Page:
The Pressure Mounts

In the past few weeks the pressure on the Mugabe regime has increased significantly. Just yesterday the US government announced a raft of new measures against the regime with the Under Secretary of State responsible for Africa making a very strong statement on the continued human and political abuse being perpetrated by the Zimbabwe regime.

The decision by the Prime Minister of Britain not to attend the EU/ACP summit because of the attendance by Mr. Mugabe will also highlight international disquiet over the behavior of the regime in Harare in the past year.

But the pressure is not just coming from the normal sources - the President of Nigeria has said that the situation in Zimbabwe was no longer acceptable and has to be addressed. The President of Zambia made a statement to the Zambian press on Sunday to the effect that the Zimbabwe situation was a problem for all of the African leadership.

At home the economic crisis is spiraling out of control. Prices are changing daily and the currency has collapsed in open markets - it was trading today at over Z$3 million to one US dollar and there is no bottom in sight. State institutions are being forced to change prices dramatically and costs are spiraling out of control in all sectors. Bus fares have shot up to one million dollars for a short ride in a mini bus into town. A local company with a cash payroll of Z$30 billion has only been able to get Z$1 billion out of the bank.

Inside the ruling Party, Zanu PF the crisis of leadership deepens. A 'million man march' on Friday attracted a few thousand people and was a dismal failure despite free transport and food and threats. One Minister in Government was said to be telling his family to be ready to move if they lost the election in March as the situation that followed such an event could spiral out of control. I think he is right - right to anticipate the result of the elections and right to assume that things will get rough for those sorts of people when they lose power and control.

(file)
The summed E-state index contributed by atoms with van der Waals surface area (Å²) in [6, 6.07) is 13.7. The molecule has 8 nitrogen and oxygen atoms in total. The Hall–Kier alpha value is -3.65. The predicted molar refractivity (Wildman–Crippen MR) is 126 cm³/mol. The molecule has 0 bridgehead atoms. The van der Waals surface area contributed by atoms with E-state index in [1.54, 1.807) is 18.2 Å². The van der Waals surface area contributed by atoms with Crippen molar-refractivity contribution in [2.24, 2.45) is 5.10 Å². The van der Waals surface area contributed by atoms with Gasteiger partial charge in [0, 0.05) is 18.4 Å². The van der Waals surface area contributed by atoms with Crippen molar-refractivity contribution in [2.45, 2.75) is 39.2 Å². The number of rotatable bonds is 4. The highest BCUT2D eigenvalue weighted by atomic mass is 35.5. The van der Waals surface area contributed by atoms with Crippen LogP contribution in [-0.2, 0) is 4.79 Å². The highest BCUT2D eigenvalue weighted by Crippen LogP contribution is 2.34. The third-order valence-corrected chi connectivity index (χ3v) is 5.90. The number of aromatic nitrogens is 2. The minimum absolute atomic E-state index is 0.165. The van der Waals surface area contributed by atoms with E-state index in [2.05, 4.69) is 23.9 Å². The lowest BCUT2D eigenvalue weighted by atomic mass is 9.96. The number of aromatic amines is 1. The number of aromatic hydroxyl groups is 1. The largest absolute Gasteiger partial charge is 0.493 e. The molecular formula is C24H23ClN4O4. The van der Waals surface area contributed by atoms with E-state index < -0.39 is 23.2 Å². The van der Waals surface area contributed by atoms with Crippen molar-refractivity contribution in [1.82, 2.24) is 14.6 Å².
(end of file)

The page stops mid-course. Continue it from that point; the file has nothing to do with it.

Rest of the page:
What has suddenly put a lot of pressure on the Mugabe regime has been the actions of the MDC in recent weeks - Tendai Biti sharply increased tensions when he refused to accept what the State was trying to do in the negotiations. He said that free and fair elections are simply not possible if Zanu PF is going to be allowed to behave as it is in and outside the talks. Mbeki was forced to intervene directly and apparently demanded that Zanu PF get on with the talks and stop stalling and baulking at many of the reforms required to make the election process credible.

We are at a very critical stage in this whole process. The dip tank has been filled with new Mushonga, the cattle are in the pens and despite every effort have been unable to get out. The time is fast approaching when they must take that leap of faith into the dip and swim through to the other side. Mbeki is using his cattle prod and the results are evident. They said they would never talk to the MDC - we have been talking for 6 months; they said no to a new transitional constitution, we have one agreed and signed. Now they are trying to frustrate the final steps to a free and fair election.

It's 'D' day in this country and our future and the future of the country will be decided in the next few days. With Zuma poised to take the Presidency of the ANC away from Mr. Mbeki, the South Africans might be feeling the same way - but for Mugabe the news is all bad.

Eddie Cross
Bulawayo, 4th December 2007